Synopses & Reviews
Tracing the evolution of job training as an educational ideal, Kliebard analyzes the construction of vocationalism through three stages. In the first, manual training is promoted as a pedagogical reform and moral corrective. In the second stage, vocational training for the new industrial workplace emerges as a major component of the American curriculum and contributes to its bifurcation. In the final stage, preparation to enter the workforce begins to eclipse other educational purposes. Concluding with a Deweyan critique of vocationalism, this book offers a much-needed perspective with which to view current debates about the meaning of public education and the transition from "school to work."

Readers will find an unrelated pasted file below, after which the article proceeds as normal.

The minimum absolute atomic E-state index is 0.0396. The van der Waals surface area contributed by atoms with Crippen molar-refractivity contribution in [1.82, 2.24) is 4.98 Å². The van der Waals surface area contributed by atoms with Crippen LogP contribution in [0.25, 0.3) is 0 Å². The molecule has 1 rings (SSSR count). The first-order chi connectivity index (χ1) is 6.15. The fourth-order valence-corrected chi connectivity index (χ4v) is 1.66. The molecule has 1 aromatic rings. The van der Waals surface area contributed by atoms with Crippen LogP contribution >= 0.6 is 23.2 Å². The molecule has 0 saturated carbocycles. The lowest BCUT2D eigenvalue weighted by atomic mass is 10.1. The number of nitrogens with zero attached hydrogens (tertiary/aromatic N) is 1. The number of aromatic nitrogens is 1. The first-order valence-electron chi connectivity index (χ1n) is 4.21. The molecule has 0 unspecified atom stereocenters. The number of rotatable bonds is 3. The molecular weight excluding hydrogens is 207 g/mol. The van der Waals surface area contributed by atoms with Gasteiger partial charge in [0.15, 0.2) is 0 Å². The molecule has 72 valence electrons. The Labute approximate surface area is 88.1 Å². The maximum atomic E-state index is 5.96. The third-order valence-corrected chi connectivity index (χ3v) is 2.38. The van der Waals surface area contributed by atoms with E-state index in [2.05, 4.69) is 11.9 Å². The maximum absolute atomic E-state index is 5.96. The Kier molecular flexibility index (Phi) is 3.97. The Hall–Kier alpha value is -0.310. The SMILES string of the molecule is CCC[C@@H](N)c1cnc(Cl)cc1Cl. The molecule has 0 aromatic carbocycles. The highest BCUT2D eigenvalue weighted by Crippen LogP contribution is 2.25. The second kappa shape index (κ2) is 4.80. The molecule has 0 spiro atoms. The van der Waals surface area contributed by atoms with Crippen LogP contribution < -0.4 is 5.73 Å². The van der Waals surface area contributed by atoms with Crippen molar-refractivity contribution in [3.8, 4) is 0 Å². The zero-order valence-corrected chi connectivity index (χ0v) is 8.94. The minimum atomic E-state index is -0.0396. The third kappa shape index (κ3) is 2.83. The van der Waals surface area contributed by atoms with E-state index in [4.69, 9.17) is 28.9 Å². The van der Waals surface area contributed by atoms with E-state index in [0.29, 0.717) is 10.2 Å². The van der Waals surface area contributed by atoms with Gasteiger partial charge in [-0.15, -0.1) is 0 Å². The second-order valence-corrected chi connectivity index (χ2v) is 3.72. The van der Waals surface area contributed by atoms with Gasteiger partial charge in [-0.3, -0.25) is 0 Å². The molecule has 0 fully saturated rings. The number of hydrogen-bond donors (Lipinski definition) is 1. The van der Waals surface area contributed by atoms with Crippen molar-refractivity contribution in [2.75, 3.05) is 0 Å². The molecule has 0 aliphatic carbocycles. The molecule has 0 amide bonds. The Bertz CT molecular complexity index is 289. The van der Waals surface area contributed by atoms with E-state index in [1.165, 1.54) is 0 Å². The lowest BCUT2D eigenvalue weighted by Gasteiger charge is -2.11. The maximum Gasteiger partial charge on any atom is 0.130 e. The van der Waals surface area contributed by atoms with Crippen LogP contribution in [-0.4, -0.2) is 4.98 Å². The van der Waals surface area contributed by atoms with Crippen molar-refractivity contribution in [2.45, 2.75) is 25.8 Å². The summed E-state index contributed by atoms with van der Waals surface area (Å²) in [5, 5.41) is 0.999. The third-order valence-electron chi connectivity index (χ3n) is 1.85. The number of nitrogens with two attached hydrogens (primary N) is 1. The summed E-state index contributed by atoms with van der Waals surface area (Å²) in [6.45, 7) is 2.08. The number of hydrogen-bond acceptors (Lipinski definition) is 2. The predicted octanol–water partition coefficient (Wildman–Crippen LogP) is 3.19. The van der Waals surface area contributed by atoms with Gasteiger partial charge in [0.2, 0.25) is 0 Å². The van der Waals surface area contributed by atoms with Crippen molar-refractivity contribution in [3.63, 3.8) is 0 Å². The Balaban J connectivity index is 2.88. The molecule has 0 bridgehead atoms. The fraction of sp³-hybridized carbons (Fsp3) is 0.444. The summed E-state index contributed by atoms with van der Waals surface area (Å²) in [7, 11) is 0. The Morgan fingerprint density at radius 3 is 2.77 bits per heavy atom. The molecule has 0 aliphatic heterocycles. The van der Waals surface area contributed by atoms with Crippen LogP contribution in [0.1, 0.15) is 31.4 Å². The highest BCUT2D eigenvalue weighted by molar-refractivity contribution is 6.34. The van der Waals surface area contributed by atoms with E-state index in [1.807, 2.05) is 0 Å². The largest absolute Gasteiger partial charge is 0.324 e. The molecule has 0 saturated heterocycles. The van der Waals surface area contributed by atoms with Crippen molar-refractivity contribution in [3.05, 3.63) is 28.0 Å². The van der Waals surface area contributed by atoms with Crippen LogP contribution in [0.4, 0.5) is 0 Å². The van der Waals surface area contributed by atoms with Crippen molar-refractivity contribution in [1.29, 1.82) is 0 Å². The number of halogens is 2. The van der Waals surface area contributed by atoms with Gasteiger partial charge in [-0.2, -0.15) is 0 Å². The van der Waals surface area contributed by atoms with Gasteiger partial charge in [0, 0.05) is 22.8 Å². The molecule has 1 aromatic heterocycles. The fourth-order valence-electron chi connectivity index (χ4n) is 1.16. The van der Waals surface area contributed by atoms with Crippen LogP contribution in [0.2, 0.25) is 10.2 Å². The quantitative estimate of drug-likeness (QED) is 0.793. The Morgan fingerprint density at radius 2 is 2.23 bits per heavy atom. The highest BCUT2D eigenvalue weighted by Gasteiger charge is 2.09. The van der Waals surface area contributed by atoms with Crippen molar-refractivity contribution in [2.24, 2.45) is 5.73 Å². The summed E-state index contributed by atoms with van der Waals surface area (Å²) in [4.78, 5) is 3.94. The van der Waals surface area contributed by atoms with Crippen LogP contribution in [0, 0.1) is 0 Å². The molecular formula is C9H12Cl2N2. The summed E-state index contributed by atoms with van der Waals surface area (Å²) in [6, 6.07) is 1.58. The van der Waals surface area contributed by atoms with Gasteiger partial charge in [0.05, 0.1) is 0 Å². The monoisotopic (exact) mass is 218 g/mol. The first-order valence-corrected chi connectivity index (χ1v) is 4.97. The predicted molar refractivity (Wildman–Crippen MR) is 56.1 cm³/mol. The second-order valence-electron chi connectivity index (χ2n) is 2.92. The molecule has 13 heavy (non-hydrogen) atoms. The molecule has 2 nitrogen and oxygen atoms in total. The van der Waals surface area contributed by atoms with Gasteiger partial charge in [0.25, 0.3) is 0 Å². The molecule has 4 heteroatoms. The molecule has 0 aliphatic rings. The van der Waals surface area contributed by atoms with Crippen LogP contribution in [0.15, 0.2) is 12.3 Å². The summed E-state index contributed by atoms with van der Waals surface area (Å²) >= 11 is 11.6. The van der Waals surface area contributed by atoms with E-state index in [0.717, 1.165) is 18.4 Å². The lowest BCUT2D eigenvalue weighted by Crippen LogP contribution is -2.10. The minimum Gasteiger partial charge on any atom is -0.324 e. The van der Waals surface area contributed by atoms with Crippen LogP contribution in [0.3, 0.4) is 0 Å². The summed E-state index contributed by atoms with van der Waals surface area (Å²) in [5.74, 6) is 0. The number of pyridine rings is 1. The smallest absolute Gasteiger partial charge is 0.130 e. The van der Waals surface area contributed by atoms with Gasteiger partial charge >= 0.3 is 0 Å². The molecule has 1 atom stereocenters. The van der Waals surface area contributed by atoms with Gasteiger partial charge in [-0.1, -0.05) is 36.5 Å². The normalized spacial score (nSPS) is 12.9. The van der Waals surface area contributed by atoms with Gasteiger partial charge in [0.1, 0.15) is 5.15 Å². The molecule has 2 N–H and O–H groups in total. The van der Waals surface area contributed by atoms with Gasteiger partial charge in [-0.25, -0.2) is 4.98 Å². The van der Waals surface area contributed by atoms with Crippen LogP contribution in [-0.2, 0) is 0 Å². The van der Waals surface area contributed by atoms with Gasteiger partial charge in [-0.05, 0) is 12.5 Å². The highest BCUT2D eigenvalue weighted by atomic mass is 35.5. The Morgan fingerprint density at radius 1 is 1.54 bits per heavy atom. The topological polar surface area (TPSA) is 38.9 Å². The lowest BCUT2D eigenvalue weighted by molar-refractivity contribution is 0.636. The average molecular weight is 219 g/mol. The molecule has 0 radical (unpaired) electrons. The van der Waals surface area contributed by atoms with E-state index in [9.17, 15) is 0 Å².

Includes bibliographical references (p. 265-278) and index.